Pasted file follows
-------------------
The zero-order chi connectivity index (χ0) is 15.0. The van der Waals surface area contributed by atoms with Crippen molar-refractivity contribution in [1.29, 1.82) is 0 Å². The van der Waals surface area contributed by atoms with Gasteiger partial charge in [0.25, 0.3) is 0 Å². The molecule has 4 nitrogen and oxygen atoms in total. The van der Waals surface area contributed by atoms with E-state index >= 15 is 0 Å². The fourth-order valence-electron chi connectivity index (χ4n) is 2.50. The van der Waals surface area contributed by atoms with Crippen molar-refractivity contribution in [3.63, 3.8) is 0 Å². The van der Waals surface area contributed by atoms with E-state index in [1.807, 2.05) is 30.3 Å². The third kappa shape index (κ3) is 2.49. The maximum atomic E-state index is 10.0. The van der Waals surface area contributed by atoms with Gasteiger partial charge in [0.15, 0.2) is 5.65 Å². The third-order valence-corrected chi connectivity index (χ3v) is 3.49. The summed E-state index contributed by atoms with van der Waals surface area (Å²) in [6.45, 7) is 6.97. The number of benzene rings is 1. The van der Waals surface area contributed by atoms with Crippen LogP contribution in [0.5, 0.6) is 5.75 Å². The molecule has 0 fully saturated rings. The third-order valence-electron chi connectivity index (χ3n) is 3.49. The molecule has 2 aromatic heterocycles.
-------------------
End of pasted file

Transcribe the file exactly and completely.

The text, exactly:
The zero-order chi connectivity index (χ0) is 15.0. The van der Waals surface area contributed by atoms with Crippen molar-refractivity contribution in [1.29, 1.82) is 0 Å². The van der Waals surface area contributed by atoms with Gasteiger partial charge in [0.25, 0.3) is 0 Å². The molecule has 4 nitrogen and oxygen atoms in total. The van der Waals surface area contributed by atoms with E-state index >= 15 is 0 Å². The fourth-order valence-electron chi connectivity index (χ4n) is 2.50. The van der Waals surface area contributed by atoms with Crippen molar-refractivity contribution in [3.63, 3.8) is 0 Å². The van der Waals surface area contributed by atoms with E-state index in [1.807, 2.05) is 30.3 Å². The third kappa shape index (κ3) is 2.49. The maximum atomic E-state index is 10.0. The van der Waals surface area contributed by atoms with Gasteiger partial charge in [0.15, 0.2) is 5.65 Å². The third-order valence-corrected chi connectivity index (χ3v) is 3.49. The summed E-state index contributed by atoms with van der Waals surface area (Å²) in [6.45, 7) is 6.97. The number of benzene rings is 1. The van der Waals surface area contributed by atoms with Crippen LogP contribution in [0.5, 0.6) is 5.75 Å². The molecule has 0 fully saturated rings. The third-order valence-electron chi connectivity index (χ3n) is 3.49. The molecule has 2 aromatic heterocycles.